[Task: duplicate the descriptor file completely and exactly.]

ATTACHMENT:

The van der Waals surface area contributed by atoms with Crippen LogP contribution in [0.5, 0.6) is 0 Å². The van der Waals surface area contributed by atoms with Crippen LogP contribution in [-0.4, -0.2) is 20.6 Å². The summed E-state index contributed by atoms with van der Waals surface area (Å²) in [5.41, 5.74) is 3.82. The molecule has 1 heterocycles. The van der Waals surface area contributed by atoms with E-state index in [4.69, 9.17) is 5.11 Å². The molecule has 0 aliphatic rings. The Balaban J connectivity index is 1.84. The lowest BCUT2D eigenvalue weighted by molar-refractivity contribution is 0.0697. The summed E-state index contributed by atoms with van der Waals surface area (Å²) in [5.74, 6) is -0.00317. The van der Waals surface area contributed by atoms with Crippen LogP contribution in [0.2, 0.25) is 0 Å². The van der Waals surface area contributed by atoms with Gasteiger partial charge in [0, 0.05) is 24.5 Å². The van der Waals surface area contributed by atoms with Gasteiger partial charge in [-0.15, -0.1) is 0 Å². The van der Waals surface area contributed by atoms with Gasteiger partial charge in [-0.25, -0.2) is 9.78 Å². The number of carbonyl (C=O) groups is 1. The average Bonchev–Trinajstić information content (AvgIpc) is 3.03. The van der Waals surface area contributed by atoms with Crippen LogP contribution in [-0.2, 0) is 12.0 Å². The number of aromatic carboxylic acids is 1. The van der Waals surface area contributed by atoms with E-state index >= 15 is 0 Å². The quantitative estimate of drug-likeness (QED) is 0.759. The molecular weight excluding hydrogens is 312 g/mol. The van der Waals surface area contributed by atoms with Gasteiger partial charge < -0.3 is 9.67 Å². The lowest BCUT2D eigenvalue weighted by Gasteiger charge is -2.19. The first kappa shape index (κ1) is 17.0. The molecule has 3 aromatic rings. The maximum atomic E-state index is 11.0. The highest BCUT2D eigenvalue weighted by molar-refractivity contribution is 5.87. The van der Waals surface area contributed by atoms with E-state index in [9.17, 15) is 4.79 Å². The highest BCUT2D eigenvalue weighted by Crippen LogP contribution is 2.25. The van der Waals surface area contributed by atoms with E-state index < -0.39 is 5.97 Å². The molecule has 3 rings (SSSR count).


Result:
The van der Waals surface area contributed by atoms with Crippen LogP contribution in [0.5, 0.6) is 0 Å². The van der Waals surface area contributed by atoms with Crippen LogP contribution in [-0.4, -0.2) is 20.6 Å². The summed E-state index contributed by atoms with van der Waals surface area (Å²) in [5.41, 5.74) is 3.82. The molecule has 1 heterocycles. The van der Waals surface area contributed by atoms with E-state index in [4.69, 9.17) is 5.11 Å². The molecule has 0 aliphatic rings. The Balaban J connectivity index is 1.84. The lowest BCUT2D eigenvalue weighted by molar-refractivity contribution is 0.0697. The summed E-state index contributed by atoms with van der Waals surface area (Å²) in [5.74, 6) is -0.00317. The van der Waals surface area contributed by atoms with Crippen LogP contribution in [0.2, 0.25) is 0 Å². The van der Waals surface area contributed by atoms with Gasteiger partial charge in [0, 0.05) is 24.5 Å². The van der Waals surface area contributed by atoms with Gasteiger partial charge in [-0.15, -0.1) is 0 Å². The van der Waals surface area contributed by atoms with Gasteiger partial charge in [-0.25, -0.2) is 9.78 Å². The number of carbonyl (C=O) groups is 1. The average Bonchev–Trinajstić information content (AvgIpc) is 3.03. The van der Waals surface area contributed by atoms with Crippen LogP contribution in [-0.2, 0) is 12.0 Å². The number of aromatic carboxylic acids is 1. The van der Waals surface area contributed by atoms with E-state index >= 15 is 0 Å². The quantitative estimate of drug-likeness (QED) is 0.759. The molecular weight excluding hydrogens is 312 g/mol. The van der Waals surface area contributed by atoms with Gasteiger partial charge < -0.3 is 9.67 Å². The lowest BCUT2D eigenvalue weighted by Gasteiger charge is -2.19. The first kappa shape index (κ1) is 17.0. The molecule has 3 aromatic rings. The maximum atomic E-state index is 11.0. The highest BCUT2D eigenvalue weighted by molar-refractivity contribution is 5.87. The van der Waals surface area contributed by atoms with E-state index in [9.17, 15) is 4.79 Å². The highest BCUT2D eigenvalue weighted by Crippen LogP contribution is 2.25. The van der Waals surface area contributed by atoms with E-state index < -0.39 is 5.97 Å². The molecule has 3 rings (SSSR count).